Publisher: The Copyright Group Ltd.
Date: May 2017
Duration: 2 hours 22 minutes
The story of Villette is told in flashback by Lucy Snowe, who tells of the trials of her young self first in England, and then in Belgium. Charlotte Bronte does not paint a romantic picture of an unsupported woman's life ? her heroine has to endure straitened circumstances, insecurity and humiliation. However, despite everything that happens to her, Lucy is a warm and courageous character who makes the most of the opportunities that occur.
The love and fulfilment which are readily available to her younger, prettier and richer charges are not quite outside her reach, but it is clear to the reader that for her to achieve them cannot be easy. 1. A Lonely Observer - A tiny visitor - Attachments formed. Lucy Snowe, a young orphan, is spending some time at the home of her godmother, Mrs Bretton, when a little girl unexpectedly arrives. Paulina Mary Home ? or 'Polly' ? has just lost her mother and is waiting for her father to take her to the Continent. The child's sadness abates when Mrs Bretton's 16-year-old son John 'Graham' Bretton arrives. He fondly teases Polly, and when word comes that her father is to take her away, she is desolate and wonders if she will ever see Graham again. 2. Into the Unknown - No turning back - An unexpected friendship. Lucy returns home to her relations. During the following eight years, she loses contact with the Brettons who have lost their money and moved away. Lucy, forced to make her own way in the world, travels to London. Then, feeling that she has nothing to lose, she boldly books a passage to Boue-marine in the kingdom of Labassecour. On board ship, Lucy meets the headstrong yet charming Ginevra Fanshawe who is on her way back to Madame Beck's school in Villette. Ginevra tells Lucy about a vacancy at the school and suggests she apply. After a troubled night, Lucy sets off for Villette. 3. Sanctuary - Gainfully employed - A happy reunion. Arriving in the town of Villette late in the evening, Lucy presents herself to Madame Beck, explaining that she is in great need of work. Monsieur Paul, Madame Beck's cousin and a teacher at the school, approves her appointment At first, Lucy is engaged as a nursery governess, but when the English teacher fails to turn up for his classes, she is given his position instead. Meanwhile, Ginevra Fanshawe confides in Lucy that she has a suitor, but she does not wish to marry him because she is too young, when the school is stricken with illness, the doctor is called. Lucy is stunned when the physician turns out to be Graham Bretton, who is also Ginevra's suitor. He takes Lucy to convalesce with his mother at their house in the country. 4. Among Friends - Confidantes once more - A sparkling occasion. Mrs Bretton and Lucy happily catch up on old times. Graham soon confides his feelings for Ginevra and his doubts about his ability to win her favours. He takes little notice of Lucy's attempts to reassure him on the matter. Her godmother decides that Lucy should have a new dress, and invites her to a concert at which she can wear it. The glamorous event is attended by a number of Madame Beck's pupils, as well as members of the royal family. 5. Change of Heart - A lover betrayed - Picnic at the theatre. During the concert, Graham Bretton's eyes remain on Ginevra. She, however, is interested in die Count de Hamal. This upsets Dr Bretton, to the extent that his feelings for her are irrevocably altered. Lucy returns to school, .and is pleasantly surprised when Graham soon arrives to take her to the theatre. Suddenly, the smell of smoke brings panic. Graham calmly rescues a young girl from the ensuing stampede. He takes her back to her hotel and tends to her injured shoulder. 6. Humiliation - A painful understanding. Ginevra Fanshawe scornfully tells Lucy that she has seen a Miss Paulina de Bassompierre ? her cousin ? with Graham and Mrs Bretton. To her shock, Lucy discovers that this person is the young girl Graham rescued ? and the little Polly who stayed with Mrs Bretton long ago. On Monsieur Paul's birthday, when the girls give him flowers, Lucy is unaware of the custom. Berated by Madame Beck and humiliated by Monsieur Paul in front of the school, she cannot bring herself to go forward and give him the shell-box she has made instead. Later, she finds him putting some books in her desk as a gift and her anger melts. 7. Love Stories - Friends again - True character revealed. Monsieur Paul asks Lucy why she ignored the school's custom, but when she presents him with the shell-box, he is greatly moved. Graham and Paulina marry, to Lucy's joy. Soon after, Lucy is asked to deliver a birthday gift to the ungrateful Madame Walravens. At her home, she meets an old priest who tells Lucy the story of one of his pupils whose fiancée, Justine Marie, died. This pupil now financially supports the priest and Madame Walravens, the grandmother of the dead girl. Lucy is shaken to hear that this benefactor is Monsieur Paul. Further shocks ensue when Ginevra elopes with the Count de Hamal. 8. Dreams Come True - Love at last - The future planned. Madame Beck breaks the startling news that Monsieur Paul is to go abroad.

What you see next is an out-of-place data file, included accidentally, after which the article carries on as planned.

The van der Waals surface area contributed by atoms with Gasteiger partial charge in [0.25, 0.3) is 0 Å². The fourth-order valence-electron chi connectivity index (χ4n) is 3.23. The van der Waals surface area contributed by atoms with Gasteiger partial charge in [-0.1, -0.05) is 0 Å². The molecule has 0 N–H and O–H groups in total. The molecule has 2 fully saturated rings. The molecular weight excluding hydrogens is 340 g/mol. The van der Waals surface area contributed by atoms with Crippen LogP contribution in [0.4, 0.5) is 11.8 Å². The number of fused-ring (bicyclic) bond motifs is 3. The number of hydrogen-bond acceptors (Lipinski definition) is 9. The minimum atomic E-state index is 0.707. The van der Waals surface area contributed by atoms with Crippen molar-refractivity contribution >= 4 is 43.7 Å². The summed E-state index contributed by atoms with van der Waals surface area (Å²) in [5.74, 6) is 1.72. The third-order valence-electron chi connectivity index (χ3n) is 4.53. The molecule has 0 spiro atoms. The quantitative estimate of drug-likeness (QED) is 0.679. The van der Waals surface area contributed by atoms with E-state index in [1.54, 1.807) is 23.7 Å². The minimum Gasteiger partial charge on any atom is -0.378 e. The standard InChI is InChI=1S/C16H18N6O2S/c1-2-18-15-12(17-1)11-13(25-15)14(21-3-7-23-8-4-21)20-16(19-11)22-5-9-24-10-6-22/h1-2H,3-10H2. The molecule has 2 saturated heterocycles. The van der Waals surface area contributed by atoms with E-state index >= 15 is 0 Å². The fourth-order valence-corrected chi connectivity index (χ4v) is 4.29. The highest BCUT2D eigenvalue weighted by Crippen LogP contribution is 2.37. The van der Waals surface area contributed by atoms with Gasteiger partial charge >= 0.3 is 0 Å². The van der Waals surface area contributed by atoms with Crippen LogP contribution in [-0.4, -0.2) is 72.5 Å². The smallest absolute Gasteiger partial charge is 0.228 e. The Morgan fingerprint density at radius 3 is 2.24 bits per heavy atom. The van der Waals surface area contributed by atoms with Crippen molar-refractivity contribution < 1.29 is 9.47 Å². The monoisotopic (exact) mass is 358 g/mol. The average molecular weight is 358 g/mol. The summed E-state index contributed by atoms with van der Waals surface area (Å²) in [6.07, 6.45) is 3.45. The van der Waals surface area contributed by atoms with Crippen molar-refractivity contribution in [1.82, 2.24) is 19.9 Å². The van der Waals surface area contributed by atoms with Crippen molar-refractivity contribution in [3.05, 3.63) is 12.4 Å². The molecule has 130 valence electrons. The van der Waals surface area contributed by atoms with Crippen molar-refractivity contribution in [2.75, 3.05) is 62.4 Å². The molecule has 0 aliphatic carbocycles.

Lucy is distraught and realizes her true feelings. She recalls how she had confided her dreams to him. When Monsieur Paul comes to say goodbye, Madame Beck blocks their meeting. However, he leaves Lucy a note saying they will meet and after an unbearable delay, Monsieur Paul comes to see her. He takes Lucy to a pretty building, which has her name on it. She is to be the proprietress of a school ? and when he returns from his travels they will begin a life together.